All about the Zia Pueblo

Zia Pueblo sits on the Jemez River, some thirty miles north of Albuquerque. The roots of this long-standing community run deep into the land around it, and the symbol of its people’s spiritual beliefs extend far across the state of New Mexico through the Zia Sun symbol. The state began using the Zia symbol on their flag in 1925 and now incorporate it into their drivers’ licenses as well. Both modern and ancient, Zia Pueblo inhabits both worlds through its commitment to its culture and its engagement with the evolving world around it.

The people of Zia Pueblo belong to the group known as Keresans, due to the fact that they speak Keres. Keresans are believed to have once lived in the area surrounding Chaco Canyon. Migrating out of the canyon due to climate issues such as drought along with other changes, the ancestors of Zia left their homes to settle in what the Spanish called pueblos further along the Rio Grande. They built cities in the desert, some having thousands of people living in and around them. A number of sites dated in the 1200s have been associated with the ancestors of the Zia people. One was described by a Spanish explorer as “a large city with eight plazas, over 1000 two- to three-story houses, and a population of at least 5,000 and perhaps as many as 20,000.”

Years of oppression by those determined to conquer the people and claim the area followed the years of migration. The harsh treatment did not dim the people of Zia’s connection to their homeland and they fought to remain in their community there. Their persistence paid off, and though their numbers are much smaller today, most remain living on the pueblo and continue to speak their own language. Modern-day Zia covers over 120,000 acres and is governed by two tribal councils. Raising livestock remains an important economic activity, though many choose to work outside the pueblo.  Oil and natural gas resources also help maintain the community.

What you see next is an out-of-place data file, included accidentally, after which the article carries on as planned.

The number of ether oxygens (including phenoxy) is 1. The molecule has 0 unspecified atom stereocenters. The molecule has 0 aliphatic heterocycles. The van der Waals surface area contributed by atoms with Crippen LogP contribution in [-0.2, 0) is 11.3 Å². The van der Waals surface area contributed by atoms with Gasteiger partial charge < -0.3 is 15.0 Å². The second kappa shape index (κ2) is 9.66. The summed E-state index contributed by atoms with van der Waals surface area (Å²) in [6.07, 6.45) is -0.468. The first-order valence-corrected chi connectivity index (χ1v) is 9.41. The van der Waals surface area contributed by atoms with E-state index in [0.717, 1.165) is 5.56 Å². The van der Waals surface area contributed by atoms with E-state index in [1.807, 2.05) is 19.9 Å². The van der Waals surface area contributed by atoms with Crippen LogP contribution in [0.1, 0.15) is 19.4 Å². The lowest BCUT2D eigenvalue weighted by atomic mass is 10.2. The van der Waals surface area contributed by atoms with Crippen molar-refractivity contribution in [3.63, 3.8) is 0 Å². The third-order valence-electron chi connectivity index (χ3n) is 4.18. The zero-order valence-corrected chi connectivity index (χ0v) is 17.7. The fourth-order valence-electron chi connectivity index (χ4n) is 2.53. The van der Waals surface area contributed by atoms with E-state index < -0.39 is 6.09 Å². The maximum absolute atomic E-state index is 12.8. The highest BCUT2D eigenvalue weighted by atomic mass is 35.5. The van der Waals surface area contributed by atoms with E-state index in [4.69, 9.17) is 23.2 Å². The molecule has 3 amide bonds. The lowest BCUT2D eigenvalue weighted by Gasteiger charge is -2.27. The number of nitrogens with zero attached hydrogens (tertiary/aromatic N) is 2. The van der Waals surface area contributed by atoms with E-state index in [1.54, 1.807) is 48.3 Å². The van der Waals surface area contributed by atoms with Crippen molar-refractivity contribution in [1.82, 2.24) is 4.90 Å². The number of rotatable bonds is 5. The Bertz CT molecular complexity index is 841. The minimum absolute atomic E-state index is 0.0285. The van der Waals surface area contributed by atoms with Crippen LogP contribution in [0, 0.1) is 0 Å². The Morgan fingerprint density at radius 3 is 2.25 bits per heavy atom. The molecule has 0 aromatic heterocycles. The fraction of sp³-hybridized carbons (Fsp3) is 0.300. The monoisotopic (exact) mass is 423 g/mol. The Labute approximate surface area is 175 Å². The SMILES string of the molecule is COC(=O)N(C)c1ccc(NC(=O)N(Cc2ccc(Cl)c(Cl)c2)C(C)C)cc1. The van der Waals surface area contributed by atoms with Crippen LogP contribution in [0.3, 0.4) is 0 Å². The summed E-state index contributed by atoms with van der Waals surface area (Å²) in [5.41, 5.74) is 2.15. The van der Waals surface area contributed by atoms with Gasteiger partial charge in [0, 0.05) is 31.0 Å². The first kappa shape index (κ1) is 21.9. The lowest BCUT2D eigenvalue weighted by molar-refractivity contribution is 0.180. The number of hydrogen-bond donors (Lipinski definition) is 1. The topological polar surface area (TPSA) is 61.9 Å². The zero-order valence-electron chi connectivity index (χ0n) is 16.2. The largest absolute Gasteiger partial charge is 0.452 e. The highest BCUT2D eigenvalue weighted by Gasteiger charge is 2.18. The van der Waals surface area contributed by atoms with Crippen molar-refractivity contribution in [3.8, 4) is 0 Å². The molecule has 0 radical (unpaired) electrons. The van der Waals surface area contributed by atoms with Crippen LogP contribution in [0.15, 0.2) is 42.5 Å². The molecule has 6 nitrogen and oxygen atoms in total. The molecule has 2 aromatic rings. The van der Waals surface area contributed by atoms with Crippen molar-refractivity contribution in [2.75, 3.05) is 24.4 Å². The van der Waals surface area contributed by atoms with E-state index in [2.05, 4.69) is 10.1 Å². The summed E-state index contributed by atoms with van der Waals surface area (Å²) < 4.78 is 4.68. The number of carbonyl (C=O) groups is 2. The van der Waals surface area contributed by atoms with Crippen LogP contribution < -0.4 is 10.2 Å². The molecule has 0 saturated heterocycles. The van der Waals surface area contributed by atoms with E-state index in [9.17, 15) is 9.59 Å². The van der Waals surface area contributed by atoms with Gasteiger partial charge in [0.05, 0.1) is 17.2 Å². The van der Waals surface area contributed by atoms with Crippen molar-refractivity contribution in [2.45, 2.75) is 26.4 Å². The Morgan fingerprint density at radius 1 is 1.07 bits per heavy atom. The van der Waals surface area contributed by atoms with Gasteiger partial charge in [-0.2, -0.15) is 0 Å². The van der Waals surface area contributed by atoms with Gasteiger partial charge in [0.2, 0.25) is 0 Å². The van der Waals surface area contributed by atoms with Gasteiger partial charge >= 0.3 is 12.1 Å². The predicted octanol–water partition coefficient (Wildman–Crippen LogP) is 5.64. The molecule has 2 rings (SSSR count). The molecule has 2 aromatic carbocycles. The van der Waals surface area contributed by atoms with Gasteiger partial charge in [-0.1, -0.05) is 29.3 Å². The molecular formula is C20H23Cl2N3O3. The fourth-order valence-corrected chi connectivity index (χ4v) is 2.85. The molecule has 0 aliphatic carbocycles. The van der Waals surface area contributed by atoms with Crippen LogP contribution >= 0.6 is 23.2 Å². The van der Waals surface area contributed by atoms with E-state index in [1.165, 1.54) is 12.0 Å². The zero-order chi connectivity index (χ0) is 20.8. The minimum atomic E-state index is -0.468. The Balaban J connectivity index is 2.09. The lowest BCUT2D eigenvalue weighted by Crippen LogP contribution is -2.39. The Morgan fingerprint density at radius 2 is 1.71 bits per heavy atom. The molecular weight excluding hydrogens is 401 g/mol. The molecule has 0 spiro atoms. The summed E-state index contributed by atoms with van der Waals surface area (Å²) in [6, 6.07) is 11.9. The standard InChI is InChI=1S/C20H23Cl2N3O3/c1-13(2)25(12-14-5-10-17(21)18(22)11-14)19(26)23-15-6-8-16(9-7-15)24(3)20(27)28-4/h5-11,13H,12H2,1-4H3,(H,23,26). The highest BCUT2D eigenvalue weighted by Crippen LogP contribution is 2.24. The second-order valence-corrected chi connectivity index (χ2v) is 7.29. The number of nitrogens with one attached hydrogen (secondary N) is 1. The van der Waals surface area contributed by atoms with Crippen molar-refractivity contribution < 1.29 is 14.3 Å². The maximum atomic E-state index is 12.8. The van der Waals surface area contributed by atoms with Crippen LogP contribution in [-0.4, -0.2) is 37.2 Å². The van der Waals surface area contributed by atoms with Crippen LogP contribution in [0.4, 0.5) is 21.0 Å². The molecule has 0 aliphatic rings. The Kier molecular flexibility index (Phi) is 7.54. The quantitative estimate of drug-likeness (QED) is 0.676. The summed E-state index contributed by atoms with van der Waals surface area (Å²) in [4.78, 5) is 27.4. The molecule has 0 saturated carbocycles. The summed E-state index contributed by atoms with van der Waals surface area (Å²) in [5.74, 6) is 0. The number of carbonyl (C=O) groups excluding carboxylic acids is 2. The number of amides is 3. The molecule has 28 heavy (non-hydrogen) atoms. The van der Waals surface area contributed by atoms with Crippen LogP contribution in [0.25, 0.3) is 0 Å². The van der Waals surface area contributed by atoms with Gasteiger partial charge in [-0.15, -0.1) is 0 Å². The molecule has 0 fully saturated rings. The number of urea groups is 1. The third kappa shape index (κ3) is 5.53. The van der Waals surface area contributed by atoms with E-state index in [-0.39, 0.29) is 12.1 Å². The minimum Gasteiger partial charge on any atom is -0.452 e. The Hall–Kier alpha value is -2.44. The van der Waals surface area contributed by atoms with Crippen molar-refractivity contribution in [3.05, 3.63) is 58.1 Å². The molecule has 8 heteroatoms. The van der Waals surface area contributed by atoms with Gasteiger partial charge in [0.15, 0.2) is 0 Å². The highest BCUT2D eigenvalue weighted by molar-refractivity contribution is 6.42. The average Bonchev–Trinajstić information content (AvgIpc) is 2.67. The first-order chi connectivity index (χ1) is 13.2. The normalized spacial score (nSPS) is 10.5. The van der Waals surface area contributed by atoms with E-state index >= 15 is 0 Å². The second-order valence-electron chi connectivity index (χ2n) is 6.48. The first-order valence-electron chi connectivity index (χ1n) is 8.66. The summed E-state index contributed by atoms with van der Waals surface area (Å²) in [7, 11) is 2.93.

Another tradition that has remained is the distinctive pottery produced by artists from Zia.  Clay used in the pottery is from the pueblo, and it turns a deep red color when fired. Applying a white slip to the pots creates a more buff-colored surface for their designs. Though sometimes the Zia sun symbol is used, most of the designs incorporate what is called a “sky band”, a stripe of color used to frame other designs, such as geometric or floral images. Another often-used design is the Zia bird, with raised wings and large eyes.

Zia potters are not only preserving their culture through their art, but they have also in the past preserved the village itself. In the early years of the twentieth century, there were epidemics of smallpox and Spanish flu which brought death and despair to many areas of the southwest, including Zia. People struggled to survive, and Zia potters helped out by selling their pots and bowls or bartering them for food to help out those who were struggling in the village. It was a continuation of the long history of the true community that has made Zia Pueblo the place it is today.

 

Resources:

http://zia.com/home/zia_info.html

http://what-when-how.com/native-americans/zia-pueblo-native-americans-of-the-southwest/

https://www.newmexico.org/places-to-go/native-culture/zia-pueblo/

https://www.palmstrading.com/native-american-pottery/zia-pueblo-pottery/

https://wheelwright.org/exhibitions/the-potters-of-zia-pueblo-1700-2004/

https://www.facebook.com/pg/NNAIOP/photos/?tab=album&album_id=10150394657360578

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